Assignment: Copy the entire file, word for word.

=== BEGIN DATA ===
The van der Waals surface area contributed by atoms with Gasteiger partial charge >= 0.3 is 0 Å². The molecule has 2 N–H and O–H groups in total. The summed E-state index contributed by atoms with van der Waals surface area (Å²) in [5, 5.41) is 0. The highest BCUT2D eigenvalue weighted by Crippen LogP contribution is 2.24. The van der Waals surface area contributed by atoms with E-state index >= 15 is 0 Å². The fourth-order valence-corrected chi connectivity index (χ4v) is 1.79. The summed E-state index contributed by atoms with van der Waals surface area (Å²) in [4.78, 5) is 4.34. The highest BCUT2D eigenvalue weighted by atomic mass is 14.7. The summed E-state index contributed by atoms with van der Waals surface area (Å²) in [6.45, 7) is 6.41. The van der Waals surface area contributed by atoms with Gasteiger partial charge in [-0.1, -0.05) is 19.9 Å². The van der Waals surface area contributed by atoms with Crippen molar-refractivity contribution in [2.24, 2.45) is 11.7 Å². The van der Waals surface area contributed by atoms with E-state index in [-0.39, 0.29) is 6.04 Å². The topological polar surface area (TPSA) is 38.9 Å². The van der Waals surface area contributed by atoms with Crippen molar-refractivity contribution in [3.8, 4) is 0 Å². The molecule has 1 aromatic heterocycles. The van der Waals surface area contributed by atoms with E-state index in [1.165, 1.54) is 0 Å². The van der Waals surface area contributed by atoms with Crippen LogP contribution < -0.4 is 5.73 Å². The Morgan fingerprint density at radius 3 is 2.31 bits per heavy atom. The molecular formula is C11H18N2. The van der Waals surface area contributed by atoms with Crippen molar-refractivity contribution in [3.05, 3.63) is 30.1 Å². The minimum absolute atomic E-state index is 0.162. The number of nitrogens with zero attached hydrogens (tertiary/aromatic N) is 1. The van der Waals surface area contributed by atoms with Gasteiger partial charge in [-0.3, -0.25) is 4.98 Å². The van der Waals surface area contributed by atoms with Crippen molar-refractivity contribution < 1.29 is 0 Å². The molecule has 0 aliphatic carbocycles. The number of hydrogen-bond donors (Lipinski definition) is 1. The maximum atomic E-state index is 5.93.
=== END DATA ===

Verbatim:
The van der Waals surface area contributed by atoms with Gasteiger partial charge >= 0.3 is 0 Å². The molecule has 2 N–H and O–H groups in total. The summed E-state index contributed by atoms with van der Waals surface area (Å²) in [5, 5.41) is 0. The highest BCUT2D eigenvalue weighted by Crippen LogP contribution is 2.24. The van der Waals surface area contributed by atoms with E-state index >= 15 is 0 Å². The fourth-order valence-corrected chi connectivity index (χ4v) is 1.79. The summed E-state index contributed by atoms with van der Waals surface area (Å²) in [4.78, 5) is 4.34. The highest BCUT2D eigenvalue weighted by atomic mass is 14.7. The summed E-state index contributed by atoms with van der Waals surface area (Å²) in [6.45, 7) is 6.41. The van der Waals surface area contributed by atoms with Gasteiger partial charge in [-0.1, -0.05) is 19.9 Å². The van der Waals surface area contributed by atoms with Crippen molar-refractivity contribution in [2.24, 2.45) is 11.7 Å². The van der Waals surface area contributed by atoms with E-state index in [-0.39, 0.29) is 6.04 Å². The topological polar surface area (TPSA) is 38.9 Å². The van der Waals surface area contributed by atoms with Crippen molar-refractivity contribution in [3.8, 4) is 0 Å². The molecule has 1 aromatic heterocycles. The van der Waals surface area contributed by atoms with E-state index in [1.165, 1.54) is 0 Å². The van der Waals surface area contributed by atoms with Crippen LogP contribution < -0.4 is 5.73 Å². The Morgan fingerprint density at radius 3 is 2.31 bits per heavy atom. The molecular formula is C11H18N2. The van der Waals surface area contributed by atoms with Crippen molar-refractivity contribution in [3.05, 3.63) is 30.1 Å². The minimum absolute atomic E-state index is 0.162. The number of nitrogens with zero attached hydrogens (tertiary/aromatic N) is 1. The van der Waals surface area contributed by atoms with Gasteiger partial charge in [-0.3, -0.25) is 4.98 Å². The van der Waals surface area contributed by atoms with Crippen molar-refractivity contribution < 1.29 is 0 Å². The molecule has 0 aliphatic carbocycles. The number of hydrogen-bond donors (Lipinski definition) is 1. The maximum atomic E-state index is 5.93.